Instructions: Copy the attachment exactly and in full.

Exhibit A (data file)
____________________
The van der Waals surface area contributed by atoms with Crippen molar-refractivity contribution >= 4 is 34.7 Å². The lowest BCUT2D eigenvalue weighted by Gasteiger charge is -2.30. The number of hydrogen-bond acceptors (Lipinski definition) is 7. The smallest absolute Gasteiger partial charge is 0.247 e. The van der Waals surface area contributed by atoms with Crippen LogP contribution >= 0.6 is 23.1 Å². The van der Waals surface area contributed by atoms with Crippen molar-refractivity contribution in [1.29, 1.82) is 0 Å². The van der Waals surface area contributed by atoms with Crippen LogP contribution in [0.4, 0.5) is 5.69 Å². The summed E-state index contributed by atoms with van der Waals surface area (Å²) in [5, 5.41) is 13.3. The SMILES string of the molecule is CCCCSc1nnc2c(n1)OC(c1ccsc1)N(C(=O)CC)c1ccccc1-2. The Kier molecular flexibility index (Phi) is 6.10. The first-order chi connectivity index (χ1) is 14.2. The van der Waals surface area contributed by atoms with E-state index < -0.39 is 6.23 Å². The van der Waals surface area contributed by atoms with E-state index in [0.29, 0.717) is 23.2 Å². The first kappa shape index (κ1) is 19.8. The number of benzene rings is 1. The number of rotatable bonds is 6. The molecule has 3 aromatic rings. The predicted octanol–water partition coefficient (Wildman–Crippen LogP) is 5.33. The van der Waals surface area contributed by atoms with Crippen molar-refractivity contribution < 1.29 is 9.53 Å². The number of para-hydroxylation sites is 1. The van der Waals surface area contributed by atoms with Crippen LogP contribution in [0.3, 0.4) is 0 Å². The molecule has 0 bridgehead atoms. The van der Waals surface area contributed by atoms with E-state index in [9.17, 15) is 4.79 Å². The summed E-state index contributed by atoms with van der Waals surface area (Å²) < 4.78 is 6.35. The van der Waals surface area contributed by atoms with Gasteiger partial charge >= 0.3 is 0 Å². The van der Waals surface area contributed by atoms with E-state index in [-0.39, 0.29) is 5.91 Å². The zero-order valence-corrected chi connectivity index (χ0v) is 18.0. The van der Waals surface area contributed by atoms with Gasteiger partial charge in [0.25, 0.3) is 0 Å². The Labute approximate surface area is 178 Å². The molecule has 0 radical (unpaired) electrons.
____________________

The van der Waals surface area contributed by atoms with Crippen molar-refractivity contribution >= 4 is 34.7 Å². The lowest BCUT2D eigenvalue weighted by Gasteiger charge is -2.30. The number of hydrogen-bond acceptors (Lipinski definition) is 7. The smallest absolute Gasteiger partial charge is 0.247 e. The van der Waals surface area contributed by atoms with Crippen LogP contribution >= 0.6 is 23.1 Å². The van der Waals surface area contributed by atoms with Crippen molar-refractivity contribution in [1.29, 1.82) is 0 Å². The van der Waals surface area contributed by atoms with Crippen LogP contribution in [0.4, 0.5) is 5.69 Å². The summed E-state index contributed by atoms with van der Waals surface area (Å²) in [5, 5.41) is 13.3. The SMILES string of the molecule is CCCCSc1nnc2c(n1)OC(c1ccsc1)N(C(=O)CC)c1ccccc1-2. The Kier molecular flexibility index (Phi) is 6.10. The first-order chi connectivity index (χ1) is 14.2. The van der Waals surface area contributed by atoms with E-state index < -0.39 is 6.23 Å². The van der Waals surface area contributed by atoms with E-state index in [0.29, 0.717) is 23.2 Å². The first kappa shape index (κ1) is 19.8. The number of benzene rings is 1. The number of rotatable bonds is 6. The molecule has 3 aromatic rings. The predicted octanol–water partition coefficient (Wildman–Crippen LogP) is 5.33. The van der Waals surface area contributed by atoms with Crippen molar-refractivity contribution < 1.29 is 9.53 Å². The number of para-hydroxylation sites is 1. The van der Waals surface area contributed by atoms with Crippen LogP contribution in [0.3, 0.4) is 0 Å². The molecule has 0 bridgehead atoms. The van der Waals surface area contributed by atoms with E-state index in [9.17, 15) is 4.79 Å². The summed E-state index contributed by atoms with van der Waals surface area (Å²) < 4.78 is 6.35. The van der Waals surface area contributed by atoms with Gasteiger partial charge >= 0.3 is 0 Å². The van der Waals surface area contributed by atoms with E-state index in [-0.39, 0.29) is 5.91 Å². The zero-order valence-corrected chi connectivity index (χ0v) is 18.0. The van der Waals surface area contributed by atoms with Gasteiger partial charge in [0.25, 0.3) is 0 Å². The Labute approximate surface area is 178 Å². The molecule has 0 radical (unpaired) electrons.